All in all I liked being a military cook. Next I went to what I called “Coast Guard culinary school” in Petaluma, Sonoma County, California. It’s a 10-week cooking course and it’s very thorough. They teach you all the basics. What all your tools and utensils are for and what everything in the kitchen does. Then recipes. What sailors like is what civilians like: tuna melts, shepherd’s pie, beef stroganoff. Then I learned what to do in in a kitchen by rotating through the cooking stations: prep, griddle, salad, vegetables, meat, dessert.

Hank Reed and his son Brandon

Hank Reed with his son Brandon. Photo: Courtesy of Hank Reed

Afterwards, I went back to the East Coast as a Coast Guard cook. I was stationed at a base in Boston, right on the harbor. I was able to live off-base and really enjoyed Boston. I was doing maritime safety and law enforcement on a 270-foot cutter with around 100 men and women sailors. I moved up through the ranks and ran kitchen operations. I had a kitchen crew and trained them and did all the ordering, just like what a civilian executive chef does.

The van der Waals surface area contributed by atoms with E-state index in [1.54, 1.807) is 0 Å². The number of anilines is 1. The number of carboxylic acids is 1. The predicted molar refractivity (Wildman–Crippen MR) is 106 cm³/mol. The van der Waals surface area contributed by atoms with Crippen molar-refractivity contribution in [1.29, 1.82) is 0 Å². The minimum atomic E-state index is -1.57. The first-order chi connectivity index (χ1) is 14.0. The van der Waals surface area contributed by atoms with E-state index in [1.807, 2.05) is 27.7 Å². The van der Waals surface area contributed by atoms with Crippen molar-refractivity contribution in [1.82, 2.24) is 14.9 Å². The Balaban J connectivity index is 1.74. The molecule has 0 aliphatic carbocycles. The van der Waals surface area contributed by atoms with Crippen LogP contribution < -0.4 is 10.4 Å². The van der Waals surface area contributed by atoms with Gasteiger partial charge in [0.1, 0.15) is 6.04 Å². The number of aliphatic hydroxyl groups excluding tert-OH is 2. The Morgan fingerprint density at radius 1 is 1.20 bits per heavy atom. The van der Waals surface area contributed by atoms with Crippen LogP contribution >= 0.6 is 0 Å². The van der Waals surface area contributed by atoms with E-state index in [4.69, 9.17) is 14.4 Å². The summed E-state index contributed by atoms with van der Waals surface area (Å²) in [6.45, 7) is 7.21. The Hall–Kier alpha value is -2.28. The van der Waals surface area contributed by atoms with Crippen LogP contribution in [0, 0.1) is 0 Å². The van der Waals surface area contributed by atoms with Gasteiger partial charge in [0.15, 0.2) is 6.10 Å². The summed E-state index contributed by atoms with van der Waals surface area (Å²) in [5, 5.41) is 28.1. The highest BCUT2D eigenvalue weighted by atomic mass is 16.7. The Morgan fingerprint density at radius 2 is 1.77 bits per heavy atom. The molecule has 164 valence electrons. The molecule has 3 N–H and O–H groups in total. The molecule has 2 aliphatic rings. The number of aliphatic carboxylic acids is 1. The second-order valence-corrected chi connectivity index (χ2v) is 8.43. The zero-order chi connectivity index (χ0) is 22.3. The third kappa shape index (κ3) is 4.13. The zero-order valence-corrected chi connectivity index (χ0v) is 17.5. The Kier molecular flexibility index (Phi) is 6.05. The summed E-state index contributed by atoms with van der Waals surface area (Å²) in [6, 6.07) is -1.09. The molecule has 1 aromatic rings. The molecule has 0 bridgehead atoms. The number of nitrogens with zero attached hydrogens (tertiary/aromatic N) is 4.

My galley [kitchen] on the cutter became a real favorite. It made me proud that no one aboard skipped meals, and sailors do that on other boats because the food can be boring. But I was determined to make our mess deck a fun place. We sailed the North Atlantic and South Atlantic coasts, and the ingredients were eye-popping. On the coasts of Maine and Atlantic Canada, I’d buy lobsters. Down South and in the Caribbean, the fish was so fresh and meaty, and in the tropics, like Brazil, the fruit and vegetables were unbelievable. The crew loved the variety of my menus. And they loved my Sunday Prime Rib, and my grandmother’s recipe, what she called Chickens***, and what I renamed Creamy Chicken and Rice Casserole, with a topping of fried onions. Oh, is it good.